A better way to manage heart failure

Changing a patient’s life with new technology that monitors the heart.

By: Jenny Rackl .

Richard Howard, who's recovering from heart failure
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When Richard Howard had his first heart attack in 1998, he didn’t imagine that almost 20 years later he’d have a device implanted in his heart that could wirelessly monitor it every day. But that’s exactly what happened.

Despite what the name suggests, a heart failure diagnosis does not mean that a person’s heart can no longer function. Instead, as the American Heart Association states, heart failure describes a heart that cannot keep up with its workload.

With heart failure, a weakened heart muscle can’t pump enough blood to supply the body with the oxygen it needs. This leads to symptoms like fatigue and shortness of breath. Everyday activities as simple as climbing stairs can become challenging for a someone with heart failure.

According to the Centers for Disease Control and Prevention, about 5.7 million adults in the U.S. have heart failure.

A new tool in heart care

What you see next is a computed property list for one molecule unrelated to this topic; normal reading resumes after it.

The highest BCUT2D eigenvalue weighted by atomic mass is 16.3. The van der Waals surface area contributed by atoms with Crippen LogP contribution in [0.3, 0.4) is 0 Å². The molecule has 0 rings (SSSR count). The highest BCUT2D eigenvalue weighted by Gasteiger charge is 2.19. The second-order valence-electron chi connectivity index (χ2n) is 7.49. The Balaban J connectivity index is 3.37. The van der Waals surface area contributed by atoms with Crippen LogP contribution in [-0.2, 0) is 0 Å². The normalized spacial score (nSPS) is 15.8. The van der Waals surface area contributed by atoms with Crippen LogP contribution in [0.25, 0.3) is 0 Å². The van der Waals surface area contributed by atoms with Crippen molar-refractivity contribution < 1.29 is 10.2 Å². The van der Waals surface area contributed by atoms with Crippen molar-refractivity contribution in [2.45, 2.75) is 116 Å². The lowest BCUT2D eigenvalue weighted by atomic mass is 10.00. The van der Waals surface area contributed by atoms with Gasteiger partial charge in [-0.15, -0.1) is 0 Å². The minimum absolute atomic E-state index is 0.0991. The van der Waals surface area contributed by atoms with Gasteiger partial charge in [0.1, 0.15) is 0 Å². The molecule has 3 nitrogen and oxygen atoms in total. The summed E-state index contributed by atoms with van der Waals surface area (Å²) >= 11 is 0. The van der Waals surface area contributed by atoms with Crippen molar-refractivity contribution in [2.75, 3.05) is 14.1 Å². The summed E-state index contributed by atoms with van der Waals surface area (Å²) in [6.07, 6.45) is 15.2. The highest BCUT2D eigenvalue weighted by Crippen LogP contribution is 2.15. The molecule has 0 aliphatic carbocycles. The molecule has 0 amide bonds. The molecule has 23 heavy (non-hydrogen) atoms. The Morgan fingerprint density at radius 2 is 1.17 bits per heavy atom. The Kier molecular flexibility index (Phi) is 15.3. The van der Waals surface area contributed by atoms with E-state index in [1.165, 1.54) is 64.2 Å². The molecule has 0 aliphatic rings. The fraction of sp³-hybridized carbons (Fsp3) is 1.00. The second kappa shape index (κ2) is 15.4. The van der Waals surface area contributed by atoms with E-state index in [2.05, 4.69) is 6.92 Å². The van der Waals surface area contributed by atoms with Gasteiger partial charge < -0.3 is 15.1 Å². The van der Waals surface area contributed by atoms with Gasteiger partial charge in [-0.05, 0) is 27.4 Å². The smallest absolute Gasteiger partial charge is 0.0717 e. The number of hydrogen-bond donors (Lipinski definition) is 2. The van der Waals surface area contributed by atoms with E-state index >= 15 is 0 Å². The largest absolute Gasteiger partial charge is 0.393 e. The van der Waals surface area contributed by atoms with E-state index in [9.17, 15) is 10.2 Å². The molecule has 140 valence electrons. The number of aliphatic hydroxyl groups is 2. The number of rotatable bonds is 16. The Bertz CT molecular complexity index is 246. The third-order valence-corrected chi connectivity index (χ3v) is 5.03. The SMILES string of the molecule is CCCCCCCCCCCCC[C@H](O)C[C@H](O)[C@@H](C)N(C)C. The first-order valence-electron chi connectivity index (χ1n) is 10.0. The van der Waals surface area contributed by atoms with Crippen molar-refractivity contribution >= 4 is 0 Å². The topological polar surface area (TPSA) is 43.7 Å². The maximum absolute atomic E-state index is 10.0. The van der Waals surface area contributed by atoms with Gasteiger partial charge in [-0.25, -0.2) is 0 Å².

After two heart attacks, multiple stents and a heart failure diagnosis, Howard’s Sanford Health cardiologist, Orvar Jonsson, M.D., started talking to him about the CardioMEMS HF system. Sanford Health is one of the first to offer the CardioMEMS HF technology, a game changer monitoring system in heart failure treatment.

Because of outreach care, Howard receives treatment near his home in Madison, South Dakota, as well as in nearby Sioux Falls. He is one of the first patients in the region to benefit from this new technology.

“Now they’re able to monitor my heart and keep track of it, so I don’t have to wonder what’s going on,” he says.

Implanted onto the heart’s pulmonary artery, the tiny device, which is no bigger than a dime, delivers daily information to Howard’s care team, allowing them to monitor his condition outside of the clinic or hospital setting.

Readings from the sensor in his heart are gathered by a bedside electronics unit that also wirelessly powers the implant. The sensor measures Howard’s heart rate and blood pressures.

“It makes me feel better, knowing they’re getting the information every day,” Howard says. “The readings have been good on it so far.”

Minimizing the unknown

Having a CardioMEMS HF system implanted helps alleviate much of the uncertainty that can worry heart failure patients and their families.

Patients often experience fewer hospital stays once a CardioMEMS HF device helps their care team hone in on the nuances of their condition. The proactive monitoring allows Dr. Jonsson to make quicker adjustments to Howard’s medications and treatments, while also watching closely for any signals that indicate worsening heart failure.

Howard is thankful that he trusted Dr. Jonsson to manage his heart failure in this new way.

“I haven’t felt better in years,” he says.

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Posted In Health Information, Heart